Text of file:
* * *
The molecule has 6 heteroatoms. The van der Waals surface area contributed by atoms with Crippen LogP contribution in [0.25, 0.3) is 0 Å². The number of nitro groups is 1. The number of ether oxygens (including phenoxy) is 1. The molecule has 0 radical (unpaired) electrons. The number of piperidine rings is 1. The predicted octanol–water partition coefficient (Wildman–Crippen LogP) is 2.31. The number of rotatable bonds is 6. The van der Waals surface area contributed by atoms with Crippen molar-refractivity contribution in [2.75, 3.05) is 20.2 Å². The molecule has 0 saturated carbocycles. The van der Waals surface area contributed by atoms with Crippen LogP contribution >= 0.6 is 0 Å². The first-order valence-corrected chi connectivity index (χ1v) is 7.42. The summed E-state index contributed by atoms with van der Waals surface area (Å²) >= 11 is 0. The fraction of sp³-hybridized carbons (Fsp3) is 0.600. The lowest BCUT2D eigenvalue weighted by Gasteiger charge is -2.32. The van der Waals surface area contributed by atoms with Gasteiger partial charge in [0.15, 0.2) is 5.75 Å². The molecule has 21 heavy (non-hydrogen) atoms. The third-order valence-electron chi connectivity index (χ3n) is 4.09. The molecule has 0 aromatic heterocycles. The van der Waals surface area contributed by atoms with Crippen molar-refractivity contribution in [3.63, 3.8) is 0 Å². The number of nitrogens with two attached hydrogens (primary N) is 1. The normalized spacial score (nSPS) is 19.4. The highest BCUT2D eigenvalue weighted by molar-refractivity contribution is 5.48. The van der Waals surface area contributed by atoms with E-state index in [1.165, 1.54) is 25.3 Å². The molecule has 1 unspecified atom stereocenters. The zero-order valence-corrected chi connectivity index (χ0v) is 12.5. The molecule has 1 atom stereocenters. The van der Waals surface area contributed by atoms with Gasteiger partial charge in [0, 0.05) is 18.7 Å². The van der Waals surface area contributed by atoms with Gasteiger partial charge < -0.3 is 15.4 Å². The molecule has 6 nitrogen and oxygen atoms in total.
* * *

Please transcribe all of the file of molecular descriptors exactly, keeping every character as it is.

The molecule has 6 heteroatoms. The van der Waals surface area contributed by atoms with Crippen LogP contribution in [0.25, 0.3) is 0 Å². The number of nitro groups is 1. The number of ether oxygens (including phenoxy) is 1. The molecule has 0 radical (unpaired) electrons. The number of piperidine rings is 1. The predicted octanol–water partition coefficient (Wildman–Crippen LogP) is 2.31. The number of rotatable bonds is 6. The van der Waals surface area contributed by atoms with Crippen molar-refractivity contribution in [2.75, 3.05) is 20.2 Å². The molecule has 0 saturated carbocycles. The van der Waals surface area contributed by atoms with Crippen LogP contribution >= 0.6 is 0 Å². The first-order valence-corrected chi connectivity index (χ1v) is 7.42. The summed E-state index contributed by atoms with van der Waals surface area (Å²) >= 11 is 0. The fraction of sp³-hybridized carbons (Fsp3) is 0.600. The lowest BCUT2D eigenvalue weighted by Gasteiger charge is -2.32. The van der Waals surface area contributed by atoms with Gasteiger partial charge in [0.15, 0.2) is 5.75 Å². The molecule has 21 heavy (non-hydrogen) atoms. The third-order valence-electron chi connectivity index (χ3n) is 4.09. The molecule has 0 aromatic heterocycles. The van der Waals surface area contributed by atoms with Crippen molar-refractivity contribution in [3.63, 3.8) is 0 Å². The number of nitrogens with two attached hydrogens (primary N) is 1. The normalized spacial score (nSPS) is 19.4. The highest BCUT2D eigenvalue weighted by molar-refractivity contribution is 5.48. The van der Waals surface area contributed by atoms with E-state index in [1.165, 1.54) is 25.3 Å². The molecule has 1 unspecified atom stereocenters. The zero-order valence-corrected chi connectivity index (χ0v) is 12.5. The molecule has 1 atom stereocenters. The van der Waals surface area contributed by atoms with Gasteiger partial charge in [0, 0.05) is 18.7 Å². The van der Waals surface area contributed by atoms with Gasteiger partial charge < -0.3 is 15.4 Å². The molecule has 6 nitrogen and oxygen atoms in total.